Chisato and Mahilo are two high school girls who are about to graduate. They also happen to both be highly skilled assassins. When the organization they work for orders them to share a room, the relationship between them turns sour.
Japanese – and Asian altogether – cinema was always a riddle for me. They are still sticking to the old-school concept of One Filmmaker Realizes His Vision, free of an overbearing studio system. I love the risky approach; Kudos for that!
This can lead to fantastic movies, often coming out of the left field, or independent movies punching in way above their weight class/paygrade. But it can also badly misfire. Or like in the example of Baby Assassins result in an average teenie flick. At least for western audiences. I have no idea if the movie was maybe a huge box office success in Japan, and beloved by critics and audiences alike. For me it was swinging between greatness and boredom and ultimately fell flat.
I can’t judge the actors, coz I know in Asian movies overacting is a thing, it’s what they do. And, of course they are cute as buttons, but that is a given, innit? Similar for the story structure, which can jump, from comedy to high drama in a matter of seconds.
For me and my European sensibiity Baby Assassins was just uneven, I didn’t get the comedic parts, and the relationship drama between our two leads didn’t get to me.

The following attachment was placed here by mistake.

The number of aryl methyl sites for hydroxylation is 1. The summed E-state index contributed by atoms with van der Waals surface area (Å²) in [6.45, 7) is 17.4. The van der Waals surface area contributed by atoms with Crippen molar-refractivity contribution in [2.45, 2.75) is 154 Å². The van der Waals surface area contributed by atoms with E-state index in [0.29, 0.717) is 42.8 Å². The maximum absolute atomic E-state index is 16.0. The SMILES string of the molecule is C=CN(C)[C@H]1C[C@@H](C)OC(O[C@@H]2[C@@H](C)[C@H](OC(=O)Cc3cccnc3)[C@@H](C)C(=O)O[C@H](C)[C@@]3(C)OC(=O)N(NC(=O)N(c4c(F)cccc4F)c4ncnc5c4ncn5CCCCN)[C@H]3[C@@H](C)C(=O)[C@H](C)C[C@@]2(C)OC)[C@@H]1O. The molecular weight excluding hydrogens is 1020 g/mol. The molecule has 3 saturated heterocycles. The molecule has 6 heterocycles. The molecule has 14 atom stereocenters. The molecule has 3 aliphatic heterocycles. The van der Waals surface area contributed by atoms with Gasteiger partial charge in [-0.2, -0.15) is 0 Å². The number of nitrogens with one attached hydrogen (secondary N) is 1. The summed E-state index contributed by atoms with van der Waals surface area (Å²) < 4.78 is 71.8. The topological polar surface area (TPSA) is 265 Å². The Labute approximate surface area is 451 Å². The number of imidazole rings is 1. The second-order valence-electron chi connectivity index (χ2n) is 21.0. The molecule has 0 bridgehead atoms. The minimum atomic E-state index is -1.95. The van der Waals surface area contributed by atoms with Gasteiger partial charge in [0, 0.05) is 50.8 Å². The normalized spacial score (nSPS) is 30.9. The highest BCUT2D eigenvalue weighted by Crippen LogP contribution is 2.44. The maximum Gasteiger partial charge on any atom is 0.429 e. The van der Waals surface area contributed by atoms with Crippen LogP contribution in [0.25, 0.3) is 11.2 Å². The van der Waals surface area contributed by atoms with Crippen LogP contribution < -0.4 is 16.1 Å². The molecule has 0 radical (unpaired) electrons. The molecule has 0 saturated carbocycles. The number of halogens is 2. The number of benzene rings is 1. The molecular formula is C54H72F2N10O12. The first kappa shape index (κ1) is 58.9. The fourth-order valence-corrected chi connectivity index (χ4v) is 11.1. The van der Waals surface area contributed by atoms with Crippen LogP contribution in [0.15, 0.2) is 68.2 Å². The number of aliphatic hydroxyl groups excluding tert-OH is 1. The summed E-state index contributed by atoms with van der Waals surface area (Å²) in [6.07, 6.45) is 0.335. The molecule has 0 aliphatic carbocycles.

What was great and made Baby Assassins a worthwile watch was the camera and stunt work! I guess one of our heroines (the blonde) is a stunt coordinator and it looked like both actresses did all the stunts themself.
And here is the biggest plus for Asian action films. The camera stays on the fight! We get to see everything in a more total perspective and with much less edits than in American cinema. The punches have weight, and we can observe actors/stunt people doing all the brutal stuff. There was a great deal of really great fight choreography involved.
CONCLUSION: As so often in Asian cinema, Baby Assassins is a mixed bag, as it swings between a really unbelievable premise and silly comedy on one side, and great martial arts fights and production on the other. Not a great movie but great entertainment. When the new generation of Jackie Chan-like productions comes in such appetizing packets our future is in good hands.